In a moment I will share with you some short and terrific video clips that capture the compelling voice of Tammy Hughes, president of the Heim Group, a business management consulting firm specializing in workplace training on gender differences.
But to get the most out of the clips, let me set the stage first.
The Inclusion Paradox means that our differences are real no matter what dimension of our identities we are dealing with. And despite the very real changes in gender roles and attitudes in the past generation, gender is still no exception. Not that there hasn’t been progress in the advancement and view of women as professionals and leaders, but it’s still helpful to think of gender differences in terms of culture: female culture and male culture.
To create sustainable inclusion strategies I believe organizations must address both issues of power and issues of cultural differences. This also applies when looking at gender in the workplace.
The issues of power in workplace gender dynamics are well documented and it’s where sexism lives and also where preferred ways of doing things are entrenched, making it difficult for women to be included in the informal corridors of power — like at the golf links — where influence happens and decisions get made. There are various best practice approaches intended to address the power dimension such as mentoring, network groups for emerging women leaders, and CEO sponsorship of increasing the representation of women in the succession pool.
As important as these are — and as much as there is still to do to maximize the impact of these approaches — even if pursued at full tilt, they will not be enough to shatter the glass ceiling.
We must also be culturally competent enough to understand the very real ways in which men and women in some fundamental ways, archetypically, operate with different worldviews. And so misunderstandings and judgments are bound to erupt — even among those who authentically are not holding women back due to power issues.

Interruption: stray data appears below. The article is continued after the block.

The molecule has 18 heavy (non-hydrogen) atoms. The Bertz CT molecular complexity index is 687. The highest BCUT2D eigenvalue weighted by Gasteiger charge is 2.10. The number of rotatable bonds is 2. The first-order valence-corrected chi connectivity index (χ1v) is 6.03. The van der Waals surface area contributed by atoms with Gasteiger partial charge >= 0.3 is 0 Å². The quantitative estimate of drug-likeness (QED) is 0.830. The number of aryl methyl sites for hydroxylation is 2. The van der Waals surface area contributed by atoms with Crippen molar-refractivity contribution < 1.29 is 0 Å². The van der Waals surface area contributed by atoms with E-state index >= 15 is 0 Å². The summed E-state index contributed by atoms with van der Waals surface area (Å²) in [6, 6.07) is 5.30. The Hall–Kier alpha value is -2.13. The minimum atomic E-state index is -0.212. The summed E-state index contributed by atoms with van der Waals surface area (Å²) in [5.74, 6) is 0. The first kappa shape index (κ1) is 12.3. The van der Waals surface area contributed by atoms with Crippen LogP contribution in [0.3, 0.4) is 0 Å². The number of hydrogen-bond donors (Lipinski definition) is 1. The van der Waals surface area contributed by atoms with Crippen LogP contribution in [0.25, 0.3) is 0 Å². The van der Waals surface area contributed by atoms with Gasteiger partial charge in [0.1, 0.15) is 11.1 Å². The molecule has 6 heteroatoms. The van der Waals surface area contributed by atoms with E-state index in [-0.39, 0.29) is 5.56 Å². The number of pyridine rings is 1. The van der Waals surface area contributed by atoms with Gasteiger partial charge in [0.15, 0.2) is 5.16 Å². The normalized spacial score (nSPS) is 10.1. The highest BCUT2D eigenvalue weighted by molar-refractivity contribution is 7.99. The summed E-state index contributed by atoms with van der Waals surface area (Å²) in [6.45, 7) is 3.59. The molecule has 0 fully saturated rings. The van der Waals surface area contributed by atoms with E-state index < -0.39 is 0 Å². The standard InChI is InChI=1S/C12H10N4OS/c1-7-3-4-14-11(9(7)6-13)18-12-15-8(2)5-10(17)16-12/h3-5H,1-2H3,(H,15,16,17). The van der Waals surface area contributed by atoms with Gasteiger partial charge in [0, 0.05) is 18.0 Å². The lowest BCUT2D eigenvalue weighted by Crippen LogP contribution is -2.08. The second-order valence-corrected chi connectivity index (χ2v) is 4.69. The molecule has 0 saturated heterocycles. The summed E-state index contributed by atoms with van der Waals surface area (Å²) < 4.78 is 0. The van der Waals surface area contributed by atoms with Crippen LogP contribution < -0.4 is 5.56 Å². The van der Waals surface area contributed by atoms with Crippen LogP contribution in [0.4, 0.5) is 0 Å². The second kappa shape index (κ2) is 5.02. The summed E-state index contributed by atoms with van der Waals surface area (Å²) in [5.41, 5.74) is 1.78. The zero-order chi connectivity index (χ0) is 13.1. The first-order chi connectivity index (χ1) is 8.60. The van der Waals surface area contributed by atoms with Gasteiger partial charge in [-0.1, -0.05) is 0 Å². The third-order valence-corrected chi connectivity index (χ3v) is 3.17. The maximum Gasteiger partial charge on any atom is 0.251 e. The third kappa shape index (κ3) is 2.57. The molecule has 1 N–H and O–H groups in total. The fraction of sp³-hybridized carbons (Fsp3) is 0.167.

My Hewitt colleague, Sandy Miller, who is a senior consultant and with whom I’ve co-designed a workshop we call “The Role of Power and Gender Culture in Executive Interactions,” puts it this way: “So much of what we see in the workplace between men and women is that each group is judging the other due to these differences. We must get beyond judging our differences as either good or bad and instead learn how to navigate through them and, better yet, get the most out of them.”
So let’s hear Tammy explain it both scientifically and from organizational observation. These clips, used here by permission of the Heim Group, were filmed during Tammy’s keynote at Hewitt during the 2009 Women’s History Month celebration in March.
1.Tammy Hughes on male/female differences around the world 1:47mins
2. Tammy Hughes on gender differences in verbal communication 3:07mins
3. Tammy Hughes on Gender Differences in Leadership 1:52 mins
I hope you enjoyed the clips.
The mindset Tammy presents shifts us from the traditional Battle of the Sexes mentality to a mindset of men and women really being on the same team. Rather than having male/female differences become a point of one-up/one-down, a source of frustration, or one-dimensional stereotyping, our different gender culture approaches can become something we seek out in one another in order to make better business and leadership decisions.